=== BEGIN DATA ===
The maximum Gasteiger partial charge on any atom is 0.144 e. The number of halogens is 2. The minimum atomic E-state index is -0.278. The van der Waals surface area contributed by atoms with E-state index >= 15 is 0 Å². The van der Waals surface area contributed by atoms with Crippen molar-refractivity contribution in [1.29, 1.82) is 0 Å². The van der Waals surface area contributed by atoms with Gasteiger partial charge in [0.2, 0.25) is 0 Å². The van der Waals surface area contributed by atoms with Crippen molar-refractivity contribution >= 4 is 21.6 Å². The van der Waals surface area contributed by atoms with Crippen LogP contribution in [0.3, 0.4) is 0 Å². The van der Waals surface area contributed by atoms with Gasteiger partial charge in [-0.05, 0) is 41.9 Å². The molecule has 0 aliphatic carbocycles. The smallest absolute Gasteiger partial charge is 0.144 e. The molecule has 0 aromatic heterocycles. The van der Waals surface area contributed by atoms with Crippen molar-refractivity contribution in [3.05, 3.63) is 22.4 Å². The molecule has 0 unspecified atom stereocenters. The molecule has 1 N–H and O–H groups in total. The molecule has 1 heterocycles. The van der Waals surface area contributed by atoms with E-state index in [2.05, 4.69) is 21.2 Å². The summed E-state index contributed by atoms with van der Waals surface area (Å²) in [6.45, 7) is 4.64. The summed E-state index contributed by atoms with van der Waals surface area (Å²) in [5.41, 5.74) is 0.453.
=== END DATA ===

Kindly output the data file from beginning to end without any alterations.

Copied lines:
The maximum Gasteiger partial charge on any atom is 0.144 e. The number of halogens is 2. The minimum atomic E-state index is -0.278. The van der Waals surface area contributed by atoms with E-state index >= 15 is 0 Å². The van der Waals surface area contributed by atoms with Crippen molar-refractivity contribution in [1.29, 1.82) is 0 Å². The van der Waals surface area contributed by atoms with Gasteiger partial charge in [0.2, 0.25) is 0 Å². The van der Waals surface area contributed by atoms with Crippen molar-refractivity contribution >= 4 is 21.6 Å². The van der Waals surface area contributed by atoms with Crippen LogP contribution in [0.3, 0.4) is 0 Å². The van der Waals surface area contributed by atoms with Gasteiger partial charge in [-0.05, 0) is 41.9 Å². The molecule has 0 aliphatic carbocycles. The smallest absolute Gasteiger partial charge is 0.144 e. The molecule has 0 aromatic heterocycles. The van der Waals surface area contributed by atoms with Crippen molar-refractivity contribution in [3.05, 3.63) is 22.4 Å². The molecule has 0 unspecified atom stereocenters. The molecule has 1 N–H and O–H groups in total. The molecule has 1 heterocycles. The van der Waals surface area contributed by atoms with E-state index in [2.05, 4.69) is 21.2 Å². The summed E-state index contributed by atoms with van der Waals surface area (Å²) in [6.45, 7) is 4.64. The summed E-state index contributed by atoms with van der Waals surface area (Å²) in [5.41, 5.74) is 0.453.